Speaking of reactions, the first couple of acts of the film are set at a very languid pace, like being on a rowboat meandering down a river, with little dialog, as Séverine sits in a park watching people, spending the night by herself, or driving down the road chewing both her hair and gum with the camera mainly focused on her face. Within those times, however, there are some disturbing moments of her wondering, “okay, who should I trust?” This paranoia also is placed on the audience by some creepy goings-on that I will very lightly touch on to not give too much away.

Muller and David C. Bunners
At a bar, after Séverine chucks Tom outta da co-joint for a few days, he goes to a bar where he meets Chef (David C. Bunners), who suggests that he will kidnap Séverine and then Tom would come to the rescue and be her “Tarzan.” With other events that happen in the meanwhile, during the ebb and flow of the day mentioned above, the audience can’t help wonder if this is part of a larger event.

About half way through the film, the pieces of some of the events that happened before and why the Chef is so interested in Séverine start to become clearer. And yes, it’s even creepier than you’d expect. We get to figure it out the same time as her, and that’s when the film shifts gears into overdrive. Yet, and this is where I find the film is playing with us, there are still moments of long silence and little movement, that in the heightened state of tension and adrenaline, are nail-biting thriller moments. Again, you know Séverine is feeling the same. It’s really well written that the audience gets to not just sympathize, but empathize, because you’re feeling a bit of what she is experiencing (without us being in real danger).

While definitely a sharp (and occasionally darkly humorous) thriller, some have referred to this as a kunstfilm (art film), and not just because it’s in black-and-white. It’s the pacing, the way the music works with the film beyond jump scares, but it’s not obnoxiously so. In other words, most art films try so hard to be ar-tay, that they become obtuse and confusing. There is none of that here. There are also few weird angles, other than multiple long close-ups of Séverine’s face.

The good news is that Hausburg is talented enough that with the extreme close-ups and lack of dialogue, it still is easy to read the broad emotional range she expresses (i.e., no “Blue Steel” vs. “Magnum”).

As always, the bad guys underestimate Séverine; while she’s no hired assassin like in the predictable and ordinary Final Girl (2015), she is extremely resourceful and works her way through situations (which we get to watch, step by step by facial expression).

The one cliché that is easy to predict in the film regards a tavern owner. I actually said, out loud as soon as she walked into the bar, “Oh, really?! C’mon!” But in a film that’s over 90 minutes, I can forgive it considering how much else is going on.

What really drove me crazy is the Tom character. Hero? Villian? No matter, he’s an asshole, that’s for sure. I’m not going to go into details, but like the male protagonist in Run Lola Run, I have no respect for him.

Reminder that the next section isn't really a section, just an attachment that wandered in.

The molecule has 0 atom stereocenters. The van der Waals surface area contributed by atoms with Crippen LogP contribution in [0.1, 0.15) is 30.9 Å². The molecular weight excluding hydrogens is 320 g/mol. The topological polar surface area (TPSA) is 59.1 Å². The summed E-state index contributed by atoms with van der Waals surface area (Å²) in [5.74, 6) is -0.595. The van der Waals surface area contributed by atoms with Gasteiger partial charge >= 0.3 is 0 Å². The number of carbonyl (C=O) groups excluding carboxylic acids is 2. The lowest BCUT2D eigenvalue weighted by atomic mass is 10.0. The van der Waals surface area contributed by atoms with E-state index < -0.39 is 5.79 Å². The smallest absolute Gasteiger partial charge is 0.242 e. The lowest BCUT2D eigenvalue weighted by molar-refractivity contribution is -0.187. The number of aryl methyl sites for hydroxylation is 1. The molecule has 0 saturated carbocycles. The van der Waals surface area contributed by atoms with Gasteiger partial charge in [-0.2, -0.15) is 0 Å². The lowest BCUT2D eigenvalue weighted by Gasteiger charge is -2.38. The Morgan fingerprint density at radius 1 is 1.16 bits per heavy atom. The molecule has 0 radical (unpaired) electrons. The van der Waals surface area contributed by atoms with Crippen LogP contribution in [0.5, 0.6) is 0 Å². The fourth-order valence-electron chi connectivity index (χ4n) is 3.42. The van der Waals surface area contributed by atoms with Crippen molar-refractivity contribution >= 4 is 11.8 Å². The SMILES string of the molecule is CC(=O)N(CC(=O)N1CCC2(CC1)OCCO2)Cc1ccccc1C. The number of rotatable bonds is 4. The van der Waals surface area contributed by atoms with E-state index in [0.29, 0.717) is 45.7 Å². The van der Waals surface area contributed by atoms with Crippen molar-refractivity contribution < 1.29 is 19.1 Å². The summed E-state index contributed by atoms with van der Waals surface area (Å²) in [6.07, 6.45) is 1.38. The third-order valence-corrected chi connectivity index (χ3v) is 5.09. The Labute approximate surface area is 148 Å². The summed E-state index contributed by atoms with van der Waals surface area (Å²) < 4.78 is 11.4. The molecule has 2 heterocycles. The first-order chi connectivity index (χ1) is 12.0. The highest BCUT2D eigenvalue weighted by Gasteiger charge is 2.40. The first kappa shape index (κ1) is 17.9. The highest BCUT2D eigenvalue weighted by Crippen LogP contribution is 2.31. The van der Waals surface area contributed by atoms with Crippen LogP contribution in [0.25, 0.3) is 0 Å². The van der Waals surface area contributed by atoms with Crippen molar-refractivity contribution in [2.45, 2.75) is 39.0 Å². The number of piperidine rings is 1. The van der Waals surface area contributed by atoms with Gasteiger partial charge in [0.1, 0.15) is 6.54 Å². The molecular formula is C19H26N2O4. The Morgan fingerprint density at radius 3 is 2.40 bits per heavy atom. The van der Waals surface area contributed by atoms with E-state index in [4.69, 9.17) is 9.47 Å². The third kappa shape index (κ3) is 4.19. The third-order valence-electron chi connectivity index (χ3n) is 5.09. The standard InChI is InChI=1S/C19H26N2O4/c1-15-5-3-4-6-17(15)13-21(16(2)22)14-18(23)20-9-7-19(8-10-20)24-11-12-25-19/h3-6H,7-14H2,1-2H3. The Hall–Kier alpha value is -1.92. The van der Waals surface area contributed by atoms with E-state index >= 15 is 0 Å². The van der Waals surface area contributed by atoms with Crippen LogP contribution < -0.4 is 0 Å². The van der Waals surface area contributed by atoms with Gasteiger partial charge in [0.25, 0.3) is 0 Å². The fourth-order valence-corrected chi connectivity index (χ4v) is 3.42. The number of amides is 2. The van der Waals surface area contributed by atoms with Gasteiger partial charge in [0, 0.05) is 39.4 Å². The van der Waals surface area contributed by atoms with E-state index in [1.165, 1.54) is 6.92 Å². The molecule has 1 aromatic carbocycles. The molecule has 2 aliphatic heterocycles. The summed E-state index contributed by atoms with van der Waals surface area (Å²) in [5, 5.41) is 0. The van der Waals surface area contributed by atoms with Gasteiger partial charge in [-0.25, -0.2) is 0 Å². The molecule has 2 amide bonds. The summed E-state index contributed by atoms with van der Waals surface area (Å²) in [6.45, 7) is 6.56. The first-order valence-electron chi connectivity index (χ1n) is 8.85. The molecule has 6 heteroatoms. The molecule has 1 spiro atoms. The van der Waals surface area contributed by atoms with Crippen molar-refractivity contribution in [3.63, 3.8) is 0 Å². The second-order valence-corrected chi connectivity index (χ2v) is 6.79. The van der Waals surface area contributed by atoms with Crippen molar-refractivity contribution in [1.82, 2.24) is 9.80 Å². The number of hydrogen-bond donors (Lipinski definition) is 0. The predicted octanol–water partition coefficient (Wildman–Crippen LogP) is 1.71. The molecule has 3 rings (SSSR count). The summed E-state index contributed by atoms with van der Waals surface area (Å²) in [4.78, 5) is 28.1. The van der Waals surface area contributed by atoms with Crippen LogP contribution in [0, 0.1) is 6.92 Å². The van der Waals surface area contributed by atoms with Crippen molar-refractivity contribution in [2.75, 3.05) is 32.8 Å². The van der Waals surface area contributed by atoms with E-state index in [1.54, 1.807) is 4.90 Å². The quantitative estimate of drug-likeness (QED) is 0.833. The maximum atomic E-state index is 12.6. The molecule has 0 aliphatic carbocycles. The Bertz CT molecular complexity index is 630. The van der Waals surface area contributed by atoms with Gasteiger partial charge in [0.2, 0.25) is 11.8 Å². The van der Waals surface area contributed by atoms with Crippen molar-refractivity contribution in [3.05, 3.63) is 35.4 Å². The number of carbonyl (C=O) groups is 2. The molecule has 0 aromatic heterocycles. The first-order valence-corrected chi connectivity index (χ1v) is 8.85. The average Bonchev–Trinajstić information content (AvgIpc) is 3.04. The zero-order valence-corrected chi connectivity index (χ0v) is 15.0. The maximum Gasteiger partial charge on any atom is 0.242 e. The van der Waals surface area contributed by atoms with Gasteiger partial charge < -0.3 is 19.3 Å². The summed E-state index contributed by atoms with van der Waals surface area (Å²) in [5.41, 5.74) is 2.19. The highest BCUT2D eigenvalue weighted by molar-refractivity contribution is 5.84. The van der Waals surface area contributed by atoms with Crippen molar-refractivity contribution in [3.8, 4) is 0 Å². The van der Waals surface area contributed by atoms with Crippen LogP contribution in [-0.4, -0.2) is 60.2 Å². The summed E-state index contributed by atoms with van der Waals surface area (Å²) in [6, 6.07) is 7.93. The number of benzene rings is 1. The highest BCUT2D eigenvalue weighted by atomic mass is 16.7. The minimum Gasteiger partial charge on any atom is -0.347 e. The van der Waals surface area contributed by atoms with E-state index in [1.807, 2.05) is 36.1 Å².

Sometimes arty films can be especially bloody, such as with Nekromantik, or Miike’s Audition (1999), and while it’s not overly done or in super-graphic detail like many Euro-body horror releases, there is definitely a spurting of the stuff. That being said, there will be a contingent with whom I agree to some level, who will argue that the males are killed pretty quickly, but it’s the women who receive the brunt of the brutality.

Okay, I know I’ve made a couple of complaints, and they seem valid to me, but overall this is quite the stunning picture. Sure, not necessarily a date flick (depending on your companion, of course), but it really is a beautiful piece of cinema, and much of that is directly is in the lap of Hausburg and her mighty-fine acting. My fear is that it will be remade in the Western Hemisphere, and the Séverine character will be played by someone like Chloë Grace Moretz or Abigail Breslin (who’s IMDB’s bio laughingly states is one of the “most sought after actors of her generation”), who cannot really do the heavy lifting acting that would be necessary to match Hausburg.

The only extra on this DVD is the chapters; the captions are imprinted onto the film.

Séverine certainly lives up to her name. Loving her would be severe, and threatening her would be even more so, judging by the actions here. She’s a bit nuts, but borderline enough that you’d have to be intimate with her to see just how around the bend she is. Part of the explanation and what is interesting on a few levels is that the ending is both a WTF and an Ohhhh-I-see moment. You certainly don’t see that occur much anymore.

Tuesday, February 20, 2018

Review: Hollow Creek

Text © Richard Gary / Indie Horror Films, 2018
Images from the Internet

Hollow Creek (aka Haunting in Hollow Creek)
Written, produced, directed by Guisela Moro
Newfoundland Films; First Edge Films;
Cinematic Motion Pictures; FilmRise; MVD Visual
116 minutes, 2016

I love it when I get to see a horror film written and directed by a woman; in this case it’s Latina actor Guisela Moro. She takes a number of different subgenres and mashes them into an expansive story that lasts nearly two hours (usually a long time for an indie flick), which I will now discuss without giving away too many details, of course.